love language

What makes me sad is that we have one word for love in the English language. No singular word that evokes the soul-stirring precise description of what we mean.  We need modifiers to really describe what we mean. Tough love, love at first sight, tender love, slow burn love, compatible love like peanut butter and jelly, granny panties love which is different than bikini wax love, sibling love, sisterly love, brotherly love, the parent’s love of a child, the child’s love for a parent, sliding doors love, missed connections love, love love. Like they were in love love to indicate that it was a serious love, above a crush love.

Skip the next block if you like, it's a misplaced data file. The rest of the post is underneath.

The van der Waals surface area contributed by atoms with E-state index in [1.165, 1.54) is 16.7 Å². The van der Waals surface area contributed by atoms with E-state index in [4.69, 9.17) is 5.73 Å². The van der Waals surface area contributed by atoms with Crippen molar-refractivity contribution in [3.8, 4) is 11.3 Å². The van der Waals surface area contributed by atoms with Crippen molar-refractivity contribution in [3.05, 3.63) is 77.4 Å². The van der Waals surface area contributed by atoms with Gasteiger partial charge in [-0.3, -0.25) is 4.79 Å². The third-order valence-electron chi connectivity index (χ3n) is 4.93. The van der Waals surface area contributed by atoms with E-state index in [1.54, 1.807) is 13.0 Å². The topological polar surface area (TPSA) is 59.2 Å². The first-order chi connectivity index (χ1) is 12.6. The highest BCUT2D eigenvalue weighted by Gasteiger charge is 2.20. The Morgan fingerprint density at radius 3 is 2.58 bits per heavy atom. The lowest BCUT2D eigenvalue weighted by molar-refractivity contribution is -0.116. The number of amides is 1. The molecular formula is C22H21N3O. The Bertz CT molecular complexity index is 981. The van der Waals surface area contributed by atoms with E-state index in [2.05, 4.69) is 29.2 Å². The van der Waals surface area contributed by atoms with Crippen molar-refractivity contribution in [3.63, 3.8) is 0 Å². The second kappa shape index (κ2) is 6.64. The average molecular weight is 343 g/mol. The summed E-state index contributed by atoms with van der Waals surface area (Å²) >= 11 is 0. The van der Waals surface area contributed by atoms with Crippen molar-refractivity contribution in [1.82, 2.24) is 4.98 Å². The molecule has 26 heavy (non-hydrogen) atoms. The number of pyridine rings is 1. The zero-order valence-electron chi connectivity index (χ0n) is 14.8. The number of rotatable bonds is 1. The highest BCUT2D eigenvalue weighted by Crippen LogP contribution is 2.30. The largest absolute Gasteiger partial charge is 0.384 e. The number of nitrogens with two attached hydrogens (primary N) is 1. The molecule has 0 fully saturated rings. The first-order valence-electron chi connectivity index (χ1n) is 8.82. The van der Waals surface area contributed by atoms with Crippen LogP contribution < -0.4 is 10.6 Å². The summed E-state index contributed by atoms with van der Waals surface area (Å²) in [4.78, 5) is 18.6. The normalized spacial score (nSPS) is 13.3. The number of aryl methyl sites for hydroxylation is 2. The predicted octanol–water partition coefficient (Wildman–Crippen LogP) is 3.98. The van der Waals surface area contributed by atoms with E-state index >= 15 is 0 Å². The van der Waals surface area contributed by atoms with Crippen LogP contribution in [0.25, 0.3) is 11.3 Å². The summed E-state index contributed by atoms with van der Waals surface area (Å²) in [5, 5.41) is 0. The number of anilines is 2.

What do you call love for someone who is dead?

What do you call the love that still exists in this world, passing from the dead back to the living, it circulating among the stars, passing over our heads by the north winds and landing with a gentle beat in our hearts? The whispers of conversation, exchange of memories? In the quiet moments, deep in the mind’s eye, a glimpse of someone walking in the distance, a few city blocks away, his head leaned back and mouth open in a wide laugh, the gait stirring up a pang of familiar love?

We sat there last night, the three of us, savoring the last bit of birthday cake. Talking about our favorite parts of her visit here. I asked her what she would want to tell my dad. She said, oh don’t worry I’ll be telling him a lot of things.

My dad died a year ago on Sunday.

We all still tell him things.

Love Word HD Stock Images | Shutterstock
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1 Response to love language

  1. Susan Drevenak Melm says:

    Sweet post

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